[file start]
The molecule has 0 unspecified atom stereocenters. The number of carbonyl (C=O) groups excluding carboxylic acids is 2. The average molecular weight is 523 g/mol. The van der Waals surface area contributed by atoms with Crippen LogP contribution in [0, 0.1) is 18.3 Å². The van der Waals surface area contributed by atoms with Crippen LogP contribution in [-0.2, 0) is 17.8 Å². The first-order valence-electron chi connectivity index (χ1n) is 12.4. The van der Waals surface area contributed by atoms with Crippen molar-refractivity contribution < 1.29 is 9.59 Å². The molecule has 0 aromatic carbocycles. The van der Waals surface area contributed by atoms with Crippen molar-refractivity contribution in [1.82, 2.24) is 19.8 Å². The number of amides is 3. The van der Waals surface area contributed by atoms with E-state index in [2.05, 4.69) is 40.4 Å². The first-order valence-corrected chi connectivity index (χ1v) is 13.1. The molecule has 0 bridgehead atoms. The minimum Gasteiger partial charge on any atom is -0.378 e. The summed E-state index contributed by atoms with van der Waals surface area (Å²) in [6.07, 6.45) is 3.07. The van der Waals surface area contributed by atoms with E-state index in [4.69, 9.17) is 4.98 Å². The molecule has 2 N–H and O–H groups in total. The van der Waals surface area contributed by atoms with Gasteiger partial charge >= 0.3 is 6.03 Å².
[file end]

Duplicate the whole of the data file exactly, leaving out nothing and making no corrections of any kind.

The molecule has 0 unspecified atom stereocenters. The number of carbonyl (C=O) groups excluding carboxylic acids is 2. The average molecular weight is 523 g/mol. The van der Waals surface area contributed by atoms with Crippen LogP contribution in [0, 0.1) is 18.3 Å². The van der Waals surface area contributed by atoms with Crippen LogP contribution in [-0.2, 0) is 17.8 Å². The first-order valence-electron chi connectivity index (χ1n) is 12.4. The van der Waals surface area contributed by atoms with Crippen molar-refractivity contribution < 1.29 is 9.59 Å². The molecule has 0 aromatic carbocycles. The van der Waals surface area contributed by atoms with Crippen molar-refractivity contribution in [1.82, 2.24) is 19.8 Å². The number of amides is 3. The van der Waals surface area contributed by atoms with E-state index in [2.05, 4.69) is 40.4 Å². The first-order valence-corrected chi connectivity index (χ1v) is 13.1. The molecule has 0 bridgehead atoms. The minimum Gasteiger partial charge on any atom is -0.378 e. The summed E-state index contributed by atoms with van der Waals surface area (Å²) in [6.07, 6.45) is 3.07. The van der Waals surface area contributed by atoms with E-state index in [4.69, 9.17) is 4.98 Å². The molecule has 2 N–H and O–H groups in total. The van der Waals surface area contributed by atoms with Gasteiger partial charge >= 0.3 is 6.03 Å².